How you can grow – and guard - your home equity

Home equity is not just a “paper profit” when you sell your home. It is the very basis of the assertion that home ownership builds wealth.
That’s the word from Rudi Botha, CEO of BetterBond, SA’s leading mortgage originator, who explains: “In simple terms, the equity you have in your home at any point is the difference between the amount still outstanding on your home loan and the estimated amount you could realise on the sale of the property.
“But it is also much more than that. It is a critical measure for homeowners and potential sellers because it represents the return they will make on their own cash invested in the property – that is, the deposit they have paid – and could make all the difference to their lives in future.
“The amount of equity you have in your home can of course increase quite rapidly in a strong real estate market when home sale prices are rising quickly.Significant improvements to a home or its amenities and garden can also increase its value and thus your home equity.
“Even better, you can easily and quickly increase your equity by paying more than the minimum repayment on your bond each month to reduce the capital portion of your home loan, and more homeowners should really be taking advantage of the current low interest rates to do this.”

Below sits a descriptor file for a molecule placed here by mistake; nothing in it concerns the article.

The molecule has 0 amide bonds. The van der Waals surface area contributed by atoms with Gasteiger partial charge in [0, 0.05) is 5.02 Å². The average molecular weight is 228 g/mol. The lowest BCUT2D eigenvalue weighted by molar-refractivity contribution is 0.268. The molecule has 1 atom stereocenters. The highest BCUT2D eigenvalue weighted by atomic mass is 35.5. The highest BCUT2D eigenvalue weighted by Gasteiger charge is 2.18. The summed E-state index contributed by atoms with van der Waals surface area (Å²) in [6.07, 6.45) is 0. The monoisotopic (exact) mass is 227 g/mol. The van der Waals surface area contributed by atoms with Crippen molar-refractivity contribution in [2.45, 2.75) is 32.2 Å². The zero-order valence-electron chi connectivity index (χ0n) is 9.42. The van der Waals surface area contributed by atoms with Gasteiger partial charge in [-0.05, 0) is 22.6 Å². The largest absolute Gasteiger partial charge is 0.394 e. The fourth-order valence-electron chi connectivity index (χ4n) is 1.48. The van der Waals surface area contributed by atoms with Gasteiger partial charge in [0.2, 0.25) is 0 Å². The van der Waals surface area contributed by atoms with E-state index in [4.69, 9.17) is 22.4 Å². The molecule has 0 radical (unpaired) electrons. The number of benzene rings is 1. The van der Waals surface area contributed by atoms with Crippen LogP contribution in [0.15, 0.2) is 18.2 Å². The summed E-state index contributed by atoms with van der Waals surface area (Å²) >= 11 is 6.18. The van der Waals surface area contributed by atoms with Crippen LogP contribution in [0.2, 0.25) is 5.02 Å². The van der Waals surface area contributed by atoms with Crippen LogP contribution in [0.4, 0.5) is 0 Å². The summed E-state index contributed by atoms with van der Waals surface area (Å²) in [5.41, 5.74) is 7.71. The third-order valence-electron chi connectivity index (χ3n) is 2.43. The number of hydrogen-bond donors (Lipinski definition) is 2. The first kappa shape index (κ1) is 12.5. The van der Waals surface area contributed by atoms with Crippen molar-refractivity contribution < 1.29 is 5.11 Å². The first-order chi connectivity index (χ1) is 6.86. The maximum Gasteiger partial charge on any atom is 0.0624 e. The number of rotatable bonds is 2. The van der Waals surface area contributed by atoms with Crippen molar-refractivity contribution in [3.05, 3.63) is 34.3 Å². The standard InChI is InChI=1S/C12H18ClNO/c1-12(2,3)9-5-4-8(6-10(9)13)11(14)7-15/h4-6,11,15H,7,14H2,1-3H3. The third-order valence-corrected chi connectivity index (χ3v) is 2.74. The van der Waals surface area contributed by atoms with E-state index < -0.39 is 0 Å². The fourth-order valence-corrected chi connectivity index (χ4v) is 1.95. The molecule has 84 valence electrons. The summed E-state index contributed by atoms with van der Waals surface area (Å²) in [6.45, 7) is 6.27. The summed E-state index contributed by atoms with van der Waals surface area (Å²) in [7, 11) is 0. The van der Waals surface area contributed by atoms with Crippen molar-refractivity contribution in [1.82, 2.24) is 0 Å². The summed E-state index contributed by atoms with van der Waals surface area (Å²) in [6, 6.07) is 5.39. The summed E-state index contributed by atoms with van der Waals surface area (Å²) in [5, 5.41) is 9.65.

Every additional amount paid into your home loan account, he notes, also has the benefit of being a tax-free investment, and could also help you cut thousands of rands off the eventual cost of your home.
Botha points out that home equity can rapidly become eroded if home prices slow or fall due to a general economic and real estate slowdown.“And if the slump is really big and fast, as it was in 2008, those without much equity built up can easily find themselves ‘upside down’ – which means owing more on your bond than the estimated sale price of your property.
“This is what happened during the global financial crisis to many people who had recently bought their homes with 100% home loans or very small deposits, or who had perhaps used some of their home equity to pay for other things, like cars, furniture or overseas holidays.”
Which is not to say, he notes, that equity reversals can’t happen in other circumstances. “If you neglect routine maintenance and allow the property to deteriorate, for example, it will obviously be less attractive to potential buyers and the difference between what they might be prepared to pay for it and what you owe the bank will decrease.
“In addition, you really do need to keep a close eye on what is happening to your neighbourhood. If it starts to go into a decline and become less desirable, your home equity will be negatively affected through no fault of your own – and to protect what you have built up, your best move will probably be to sell the property and move to a better location.”

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